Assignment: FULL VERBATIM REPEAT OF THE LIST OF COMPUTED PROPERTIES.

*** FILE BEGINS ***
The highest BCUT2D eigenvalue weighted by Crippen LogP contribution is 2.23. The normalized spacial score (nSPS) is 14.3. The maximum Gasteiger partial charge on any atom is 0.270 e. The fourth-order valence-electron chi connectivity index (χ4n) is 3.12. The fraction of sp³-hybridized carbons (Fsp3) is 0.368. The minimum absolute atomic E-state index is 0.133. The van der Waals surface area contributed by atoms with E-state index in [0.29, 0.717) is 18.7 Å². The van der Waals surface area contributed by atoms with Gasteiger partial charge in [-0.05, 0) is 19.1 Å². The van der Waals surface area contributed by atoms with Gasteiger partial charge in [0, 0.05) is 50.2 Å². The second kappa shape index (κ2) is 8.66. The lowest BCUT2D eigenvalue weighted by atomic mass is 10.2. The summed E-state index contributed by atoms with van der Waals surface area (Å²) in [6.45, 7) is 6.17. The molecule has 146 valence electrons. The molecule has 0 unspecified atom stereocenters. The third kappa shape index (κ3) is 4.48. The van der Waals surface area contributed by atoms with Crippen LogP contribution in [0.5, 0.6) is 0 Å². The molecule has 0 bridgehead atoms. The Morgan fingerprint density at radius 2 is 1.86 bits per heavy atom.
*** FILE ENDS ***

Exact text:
The highest BCUT2D eigenvalue weighted by Crippen LogP contribution is 2.23. The normalized spacial score (nSPS) is 14.3. The maximum Gasteiger partial charge on any atom is 0.270 e. The fourth-order valence-electron chi connectivity index (χ4n) is 3.12. The fraction of sp³-hybridized carbons (Fsp3) is 0.368. The minimum absolute atomic E-state index is 0.133. The van der Waals surface area contributed by atoms with E-state index in [0.29, 0.717) is 18.7 Å². The van der Waals surface area contributed by atoms with Gasteiger partial charge in [-0.05, 0) is 19.1 Å². The van der Waals surface area contributed by atoms with Gasteiger partial charge in [0, 0.05) is 50.2 Å². The second kappa shape index (κ2) is 8.66. The lowest BCUT2D eigenvalue weighted by atomic mass is 10.2. The summed E-state index contributed by atoms with van der Waals surface area (Å²) in [6.45, 7) is 6.17. The molecule has 146 valence electrons. The molecule has 0 unspecified atom stereocenters. The third kappa shape index (κ3) is 4.48. The van der Waals surface area contributed by atoms with Crippen LogP contribution in [0.5, 0.6) is 0 Å². The molecule has 0 bridgehead atoms. The Morgan fingerprint density at radius 2 is 1.86 bits per heavy atom.